If Getzlaf decided he wanted to chase a Stanley Cup, and there were suitors, the Ducks would at least have to consider such a trade. Right?

Take a run at Chychrun?

Let me drum up an abstract idea I floated in early February. What if the Ducks used some of the proceeds of a Hampus Lindholm trade to go after Coyotes defenseman Jakob Chychrun?

Lindholm, 28, needs a new contract, and that could mean a risky money bet. Chychrun, meanwhile, is just 23 and carries a team-friendly $4.6M cap hit for three more seasons (through 2024-25). Age-wise, Chychrun lines up nicely with the likes of Troy Terry (24), Trevor Zegras (20), and Jamie Drysdale (19).

It would be crucial for the Ducks to realize that Chychrun wouldn’t necessarily be a cure-all for their defense. Instead, they’d likely be better off viewing him as a cheap, younger replacement for Lindholm, with some upside.

Eventually, the Ducks need to find defense, and they might want to speed things up. Theoretically, they’d likely still have some decent draft capital left over even if they landed Chychrun.

Really, Chychrun is an especially intriguing example of a larger thought. By trading for high draft picks like first-rounders, you’re not just attaining draft capital. You’re giving yourself options. First-round picks are often a key part of trades — deadline or otherwise — so the Ducks could speed up their rebuild by moving those assets for more immediate help.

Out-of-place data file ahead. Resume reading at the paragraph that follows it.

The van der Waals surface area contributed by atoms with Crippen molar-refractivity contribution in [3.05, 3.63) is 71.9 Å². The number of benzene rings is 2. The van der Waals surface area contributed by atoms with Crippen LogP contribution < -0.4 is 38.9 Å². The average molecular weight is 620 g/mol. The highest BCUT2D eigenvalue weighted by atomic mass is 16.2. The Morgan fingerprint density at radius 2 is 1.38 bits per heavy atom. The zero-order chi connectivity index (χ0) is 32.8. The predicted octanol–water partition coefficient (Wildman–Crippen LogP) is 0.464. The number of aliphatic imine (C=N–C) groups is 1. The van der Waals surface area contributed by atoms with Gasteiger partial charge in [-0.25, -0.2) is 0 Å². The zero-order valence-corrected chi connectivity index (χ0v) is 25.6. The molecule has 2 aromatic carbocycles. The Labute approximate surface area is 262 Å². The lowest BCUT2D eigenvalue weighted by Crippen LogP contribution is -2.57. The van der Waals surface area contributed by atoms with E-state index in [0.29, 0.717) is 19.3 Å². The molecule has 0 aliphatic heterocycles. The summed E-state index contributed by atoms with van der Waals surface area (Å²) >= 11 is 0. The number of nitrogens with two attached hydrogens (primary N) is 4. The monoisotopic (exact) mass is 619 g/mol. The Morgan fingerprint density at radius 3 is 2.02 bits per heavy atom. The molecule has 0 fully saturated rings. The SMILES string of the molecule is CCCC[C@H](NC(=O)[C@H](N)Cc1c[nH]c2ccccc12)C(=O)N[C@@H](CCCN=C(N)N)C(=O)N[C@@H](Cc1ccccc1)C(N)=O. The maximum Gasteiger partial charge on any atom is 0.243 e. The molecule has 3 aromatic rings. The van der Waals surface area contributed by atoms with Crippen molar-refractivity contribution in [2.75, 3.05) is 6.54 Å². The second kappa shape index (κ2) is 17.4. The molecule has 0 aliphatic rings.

Because, even with a promising prospect pool that’s likely to get deeper, the Ducks definitely need help on defense.

Zegras, Terry, Drysdale need to get paid soon, too

One factor that’s also important when pondering the Lindholm trade: the Ducks aren’t far from some big spending on young players.

All three of Trevor Zegras, Troy Terry, and Jamie Drysdale will see their current contracts end after next season (2022-23). It’s anyone’s guess how much that trio will cost from 2023-24 and on.

A less disciplined team would panic and hand Lindholm the sort of contract extension that could paint a team into a corner. If Drysdale makes multiple strides and ends up clearly superior to Lindholm, why wouldn’t he note Lindholm’s deal? Even as RFAs, all three of Drysdale, Terry, and Zegras could command big raises.

With that in mind, the Ducks should try to surround them with not just quality talent, but worthy value. That’s why Jakob Chychrun shines as a player to target: a good player (with a chance to be great) on a tremendous contract for multiple years.

Ultimately, a lot needs to go right for the Ducks to ace their rebuild. Looking back at Anaheim settling for Bobby Ryan after Sidney Crosby thanks to a draft lottery bounce, there could be an element of luck. But if you believe that “you make your own luck,” then you’d likely agree that the Ducks are doing just that at the trade deadline.

James O’Brien is a writer for Pro Hockey Talk on NBC Sports. Drop him a line at phtblog@nbcsports.com or follow him on Twitter @cyclelikesedins.